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Humboldt looking at 4.58% tax increase for 2024

The original proposed budget would have increased municipal levies by 5.5 per cent. After rejecting some new expenses, the increase was reduced to 4.58 per cent.
Humboldt City Hall
A 4.58 per cent would make Humboldt the fourth most favourable of Saskatchewan's 16 cities.

HUMBOLDT — Humboldt is looking at a proposed budget that would increase municipal levies by 4.58 per cent in 2024.

City staff presented a 150-page document at a Dec. 4 meeting of city council that proposed a 5.5 per cent increase.

“Given the situation of the current economic stress that many are under right now, I’m not certain that is a feasible tax increase for our citizens,” said Michael Behiel, Humboldt's mayor, at the start of the meeting. “I’d like to see that shaved in half, have some breathing room, hopefully get everything back in line by next year. Through these budget deliberations, we can see where we can find some cost savings.”

In the report it said, “that it balances a tax increase with spending and initiatives to address the city’s long-term, sustainability needs while maintaining a tax increase that rivals other cities.”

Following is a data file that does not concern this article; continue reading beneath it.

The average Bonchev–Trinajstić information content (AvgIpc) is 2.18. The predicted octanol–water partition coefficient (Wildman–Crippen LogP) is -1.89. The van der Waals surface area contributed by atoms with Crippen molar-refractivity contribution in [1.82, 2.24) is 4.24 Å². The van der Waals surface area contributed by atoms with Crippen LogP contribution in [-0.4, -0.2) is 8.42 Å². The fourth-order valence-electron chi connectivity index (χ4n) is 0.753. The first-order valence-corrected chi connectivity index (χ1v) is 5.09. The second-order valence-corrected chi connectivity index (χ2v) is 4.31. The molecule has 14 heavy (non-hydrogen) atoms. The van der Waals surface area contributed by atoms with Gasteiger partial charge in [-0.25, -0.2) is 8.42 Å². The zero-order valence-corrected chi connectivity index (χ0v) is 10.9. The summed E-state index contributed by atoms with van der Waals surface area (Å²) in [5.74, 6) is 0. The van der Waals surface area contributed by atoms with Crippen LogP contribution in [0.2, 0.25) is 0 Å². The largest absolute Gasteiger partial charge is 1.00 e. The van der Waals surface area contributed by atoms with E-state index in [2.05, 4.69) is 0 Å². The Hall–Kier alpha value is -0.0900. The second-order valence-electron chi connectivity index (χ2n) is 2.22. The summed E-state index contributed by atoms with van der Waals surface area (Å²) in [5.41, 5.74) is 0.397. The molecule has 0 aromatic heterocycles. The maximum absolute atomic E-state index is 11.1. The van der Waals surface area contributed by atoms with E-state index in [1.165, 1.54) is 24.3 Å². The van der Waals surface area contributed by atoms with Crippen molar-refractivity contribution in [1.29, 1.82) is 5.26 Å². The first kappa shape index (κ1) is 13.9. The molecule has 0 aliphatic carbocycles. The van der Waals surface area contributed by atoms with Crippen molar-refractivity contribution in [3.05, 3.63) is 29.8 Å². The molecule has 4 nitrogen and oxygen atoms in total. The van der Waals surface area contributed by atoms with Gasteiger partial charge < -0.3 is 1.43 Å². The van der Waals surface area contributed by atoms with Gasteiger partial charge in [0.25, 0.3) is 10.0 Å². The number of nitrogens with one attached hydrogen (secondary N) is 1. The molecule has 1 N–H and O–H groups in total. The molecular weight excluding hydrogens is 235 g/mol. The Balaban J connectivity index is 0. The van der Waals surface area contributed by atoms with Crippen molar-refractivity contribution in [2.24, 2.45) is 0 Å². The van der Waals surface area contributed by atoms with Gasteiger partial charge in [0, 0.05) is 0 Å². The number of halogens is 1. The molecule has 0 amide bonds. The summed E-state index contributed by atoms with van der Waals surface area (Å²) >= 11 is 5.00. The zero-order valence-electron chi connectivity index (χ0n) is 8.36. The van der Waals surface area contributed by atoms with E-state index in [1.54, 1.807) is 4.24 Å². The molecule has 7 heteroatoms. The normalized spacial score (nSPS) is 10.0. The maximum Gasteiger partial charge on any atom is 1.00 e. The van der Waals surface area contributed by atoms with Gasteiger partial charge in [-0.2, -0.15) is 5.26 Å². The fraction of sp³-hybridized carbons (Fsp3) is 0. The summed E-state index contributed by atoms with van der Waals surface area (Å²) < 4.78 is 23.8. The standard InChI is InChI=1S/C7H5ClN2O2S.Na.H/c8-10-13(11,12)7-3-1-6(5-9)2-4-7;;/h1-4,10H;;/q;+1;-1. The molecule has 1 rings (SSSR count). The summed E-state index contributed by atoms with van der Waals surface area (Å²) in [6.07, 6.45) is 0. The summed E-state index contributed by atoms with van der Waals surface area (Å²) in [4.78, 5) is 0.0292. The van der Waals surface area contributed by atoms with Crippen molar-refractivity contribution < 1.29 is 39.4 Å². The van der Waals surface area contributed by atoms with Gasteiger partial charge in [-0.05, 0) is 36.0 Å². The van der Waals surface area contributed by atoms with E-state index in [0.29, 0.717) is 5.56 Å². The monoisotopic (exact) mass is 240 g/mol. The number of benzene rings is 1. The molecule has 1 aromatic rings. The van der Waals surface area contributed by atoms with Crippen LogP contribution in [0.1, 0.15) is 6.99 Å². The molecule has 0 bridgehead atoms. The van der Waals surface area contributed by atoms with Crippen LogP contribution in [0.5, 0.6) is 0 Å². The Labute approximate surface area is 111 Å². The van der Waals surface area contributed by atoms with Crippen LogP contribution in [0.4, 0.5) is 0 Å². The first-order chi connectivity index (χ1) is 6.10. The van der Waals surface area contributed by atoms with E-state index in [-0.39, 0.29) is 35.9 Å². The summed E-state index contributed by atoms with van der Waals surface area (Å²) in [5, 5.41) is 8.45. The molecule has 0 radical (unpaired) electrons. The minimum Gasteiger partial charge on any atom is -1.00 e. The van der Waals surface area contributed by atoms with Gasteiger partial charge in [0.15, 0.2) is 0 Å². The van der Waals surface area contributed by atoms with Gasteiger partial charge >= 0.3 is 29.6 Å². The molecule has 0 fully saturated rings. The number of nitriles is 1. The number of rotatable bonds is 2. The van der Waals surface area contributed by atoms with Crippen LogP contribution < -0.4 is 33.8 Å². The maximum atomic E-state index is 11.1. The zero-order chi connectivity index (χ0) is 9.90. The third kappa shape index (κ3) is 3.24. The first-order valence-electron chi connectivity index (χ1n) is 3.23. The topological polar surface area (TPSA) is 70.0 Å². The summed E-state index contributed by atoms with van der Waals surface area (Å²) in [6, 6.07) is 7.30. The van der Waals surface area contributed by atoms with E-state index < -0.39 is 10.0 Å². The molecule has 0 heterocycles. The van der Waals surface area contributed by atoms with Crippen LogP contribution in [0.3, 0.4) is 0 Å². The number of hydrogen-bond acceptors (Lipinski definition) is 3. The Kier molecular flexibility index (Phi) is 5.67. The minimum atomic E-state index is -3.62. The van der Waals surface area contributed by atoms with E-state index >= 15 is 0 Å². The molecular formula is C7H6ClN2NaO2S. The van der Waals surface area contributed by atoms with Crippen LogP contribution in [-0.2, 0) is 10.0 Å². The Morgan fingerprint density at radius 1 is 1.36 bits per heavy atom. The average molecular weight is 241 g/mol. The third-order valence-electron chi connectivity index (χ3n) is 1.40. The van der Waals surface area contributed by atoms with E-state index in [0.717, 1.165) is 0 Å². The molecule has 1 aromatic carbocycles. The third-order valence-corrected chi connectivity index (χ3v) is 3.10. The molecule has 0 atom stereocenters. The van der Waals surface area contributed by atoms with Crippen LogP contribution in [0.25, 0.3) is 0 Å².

Notable cost drivers in the 2024 budget include cost increases from policing, utility costs, property and liability insurance, and fleet expenses. Increases in revenue from unconditional grants, interest revenue, and other user fees all helped to offset the cost increases.

After council examined each budget line item and cut some proposed expenditures, the increase was lowered to 4.58 per cent. Joe Day, the city manager, said 4.58 per cent would make Humboldt the fourth most favourable of Saskatchewan's 16 cities. He said the proposed budget would balance the need to be affordable for ratepayers, while being able to pay for new capital construction needed to keep the city growing.

Behiel said that although he wished the city could trim more down, the city does need to stay the course and that being the fourth lowest tax increase out of the 16 cities would be acceptable.

The proposed budget included:

  • Over $19.5 million in revenues, and
  • approximately $14.8 million in operating expenses,
  • leaving approximately $4.7 million available for principal payments and reserve contributions.

Capital projects

The 2024 capital projects that were approved were:

  • 12th Ave - Stebbings Crescent to 21st Street at a cost of $568,040.